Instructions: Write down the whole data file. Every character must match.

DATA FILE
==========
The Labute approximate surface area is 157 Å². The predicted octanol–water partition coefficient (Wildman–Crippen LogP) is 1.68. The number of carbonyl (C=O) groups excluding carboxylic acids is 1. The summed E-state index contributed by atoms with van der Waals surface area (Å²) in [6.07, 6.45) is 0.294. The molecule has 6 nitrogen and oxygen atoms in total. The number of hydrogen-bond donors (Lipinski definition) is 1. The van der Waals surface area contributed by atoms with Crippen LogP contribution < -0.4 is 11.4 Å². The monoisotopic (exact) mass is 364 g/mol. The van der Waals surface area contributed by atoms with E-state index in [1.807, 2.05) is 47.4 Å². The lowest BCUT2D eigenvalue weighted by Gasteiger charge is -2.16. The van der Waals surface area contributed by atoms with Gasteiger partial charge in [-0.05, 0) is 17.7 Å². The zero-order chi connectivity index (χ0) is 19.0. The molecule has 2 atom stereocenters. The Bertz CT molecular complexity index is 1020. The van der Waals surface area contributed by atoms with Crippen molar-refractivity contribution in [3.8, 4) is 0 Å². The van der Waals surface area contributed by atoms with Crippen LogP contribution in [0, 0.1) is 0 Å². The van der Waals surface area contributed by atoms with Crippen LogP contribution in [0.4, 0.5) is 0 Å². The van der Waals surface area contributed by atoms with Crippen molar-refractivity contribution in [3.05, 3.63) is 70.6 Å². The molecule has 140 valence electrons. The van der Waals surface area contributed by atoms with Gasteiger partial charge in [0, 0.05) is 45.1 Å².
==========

The Labute approximate surface area is 157 Å². The predicted octanol–water partition coefficient (Wildman–Crippen LogP) is 1.68. The number of carbonyl (C=O) groups excluding carboxylic acids is 1. The summed E-state index contributed by atoms with van der Waals surface area (Å²) in [6.07, 6.45) is 0.294. The molecule has 6 nitrogen and oxygen atoms in total. The number of hydrogen-bond donors (Lipinski definition) is 1. The van der Waals surface area contributed by atoms with Crippen LogP contribution < -0.4 is 11.4 Å². The monoisotopic (exact) mass is 364 g/mol. The van der Waals surface area contributed by atoms with E-state index in [1.807, 2.05) is 47.4 Å². The lowest BCUT2D eigenvalue weighted by Gasteiger charge is -2.16. The van der Waals surface area contributed by atoms with Gasteiger partial charge in [-0.05, 0) is 17.7 Å². The zero-order chi connectivity index (χ0) is 19.0. The molecule has 2 atom stereocenters. The Bertz CT molecular complexity index is 1020. The van der Waals surface area contributed by atoms with Crippen molar-refractivity contribution in [3.8, 4) is 0 Å². The van der Waals surface area contributed by atoms with Crippen LogP contribution in [0, 0.1) is 0 Å². The van der Waals surface area contributed by atoms with Crippen LogP contribution in [0.4, 0.5) is 0 Å². The van der Waals surface area contributed by atoms with Crippen molar-refractivity contribution in [3.05, 3.63) is 70.6 Å². The molecule has 140 valence electrons. The van der Waals surface area contributed by atoms with Gasteiger partial charge in [0, 0.05) is 45.1 Å².